When Reform Protestants took power in Holland in the 16th century, Catholics were allowed to stay and worship, but only if they did so in “hidden” churches. He said the Muslims would be facing less resistance today if they were not so obvious.

“I understand the emotional difficulty of seeing your society change before your eyes. My mother is an older Catholic, and the people in her neighborhood and church are very upset that they are building a mosque in her neighborhood.

“The priest had to remind them that not so long ago there were restrictions on Catholics, like her, from building churches” in Protestant Holland, Mr. Rath said.

While Dutch churches are all but empty today, the minarets of the largest mosque in Europe tower over Rotterdam.

Foreigners unwelcome

At a flower market along the Singel Canal, Donald van Achthoven, a tulip seller, says aloud what was once whispered:

“My opinion is they have to be like the Dutch, if they come here. Leave their religion in their own country.

“Live here with the rules of the Dutch. We are a tiny country, with too many people, too many for such a small place. … I won’t hire them. If they come here, they should speak our language and follow our rules.”

Mr. Papademetriou of the Migration Policy Institute said it is natural for immigrants who feel unwelcome in Europe to turn inward.

“Naturally, they close in and look to themselves for comfort. … It is like the immigrants to New York City in the early 1900s. Someone can be here 50 years and still only speak Greek or Italian,” he said.

Historically, the second generation generally learns the language, moves out of the ethnic neighborhood and assimilates. “This will happen in the Netherlands, too,” Mr. Papademetriou said.

Ask anyone in Amsterdam to identify a “bad” neighborhood, or a Muslim “ghetto,” and a visitor is pointed, with a shudder and a warning, to Mercator Plein.

It is a working-class district in Amsterdam West that is about 50 percent “foreign,” mostly Turks and Moroccans, and 50 percent native Dutch.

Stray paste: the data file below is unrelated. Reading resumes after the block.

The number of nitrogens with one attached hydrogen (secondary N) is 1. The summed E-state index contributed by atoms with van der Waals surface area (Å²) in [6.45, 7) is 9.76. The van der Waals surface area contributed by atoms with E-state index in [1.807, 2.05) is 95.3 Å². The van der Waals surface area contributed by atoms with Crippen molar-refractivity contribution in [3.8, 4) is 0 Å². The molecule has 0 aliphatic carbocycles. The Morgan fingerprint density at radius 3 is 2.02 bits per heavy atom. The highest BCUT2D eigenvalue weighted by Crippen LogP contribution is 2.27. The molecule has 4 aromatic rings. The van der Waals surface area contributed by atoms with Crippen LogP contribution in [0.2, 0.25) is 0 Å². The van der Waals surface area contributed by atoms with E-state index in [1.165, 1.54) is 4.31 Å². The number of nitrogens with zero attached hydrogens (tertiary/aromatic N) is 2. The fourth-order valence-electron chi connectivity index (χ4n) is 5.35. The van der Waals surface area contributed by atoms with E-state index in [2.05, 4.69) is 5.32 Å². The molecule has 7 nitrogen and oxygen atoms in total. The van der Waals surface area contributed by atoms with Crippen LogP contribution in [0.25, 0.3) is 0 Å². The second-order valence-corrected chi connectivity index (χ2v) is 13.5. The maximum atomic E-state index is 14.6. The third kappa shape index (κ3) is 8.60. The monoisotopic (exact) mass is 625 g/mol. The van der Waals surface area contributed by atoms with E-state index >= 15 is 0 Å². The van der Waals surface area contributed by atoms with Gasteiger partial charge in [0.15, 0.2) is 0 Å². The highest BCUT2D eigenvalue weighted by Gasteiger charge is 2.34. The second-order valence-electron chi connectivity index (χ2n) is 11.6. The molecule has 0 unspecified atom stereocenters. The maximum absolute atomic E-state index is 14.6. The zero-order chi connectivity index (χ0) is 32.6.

Far less “ethnic” than Maryland’s University Park or the District’s Adams Morgan, the streets are clean and feel safe.

Women in head scarves shop at the outdoor market alongside Dutch mothers pushing strollers. People of various races eat Turkish pita and meat sandwiches, while others duck in and out of cell-phone, appliance and grocery stores.

Rachid ben Larbi, a Moroccan from Tangiers, in Holland only 18 months, already speaks Dutch, to go along with his Arabic, Spanish, French and English.

“The problem is not with the new generation, but with the old generation,” he said while helping customers with new cell phones, easily switching among English, Dutch and Arabic.

“How can you ask a 45-year-old woman, from the Moroccan countryside with three or four children, to integrate? The government should give her time,” he said.

Multicultural neighborhoods

Elske Wouters, a white Dutch secretary who has lived in Mercator Plein for 10 years, calls it a perfect neighborhood.

“The idea that it is a bad area is nonsense. There is very little crime, especially compared to the United States. … Everyone gets along. I go to that Turkish coffee shop often and sit for hours. … Everyone speaks Dutch.”

In de Pijp, another working-class foreign enclave near the Albert-Cyup Market, Tom Vossenberg has been principal of Dalton public elementary school for 30 years. He has 400 students, about 40 percent foreign, representing some 20 nationalities.

“We’ve never had any trouble at the school. Sometimes [in the neighborhood] there are people who cause trouble, but on the whole, people are living together in a harmonious way,” Mr. Vossenberg said.

“I understand the emotional problem people have with immigration, but, with Pim Fortuyn and Geert Wilders, I think we are taking steps backward,” he said.

Sylvia Blom, a history teacher from Hoofddorp, had her middle-school students line up along the canal in front of the Anne Frank House to see an exhibit on Pim Fortuyn’s right to speak against Muslims compared with an imam’s religious right to condemn homosexual relations.

The day before, Mrs. Blom had taken her students to Leiden, where the Mayflower Pilgrims lived for 11 years, to a museum dedicated to the 16th-century Dutch overthrow of Spanish rule.

“I want these children to know that most of the industry developed in Holland in the 16th and 17th centuries was developed by immigrants, from Germany, Belgium, Spain, Portugal,” she said. “Nothing has changed. The Netherlands was as multicultural 400 years ago as it is today.”

“Time solves a lot of things,” said Mr. Rath, of the University of Amsterdam. “It is a process of the Netherlands, of Germany, of France redefining who and what we are. Right now, we don’t know who we want to be. All we know is that we don’t want it to be Muslim.”

Part II:

The Italian dilemma

Part III:

Love-hate affair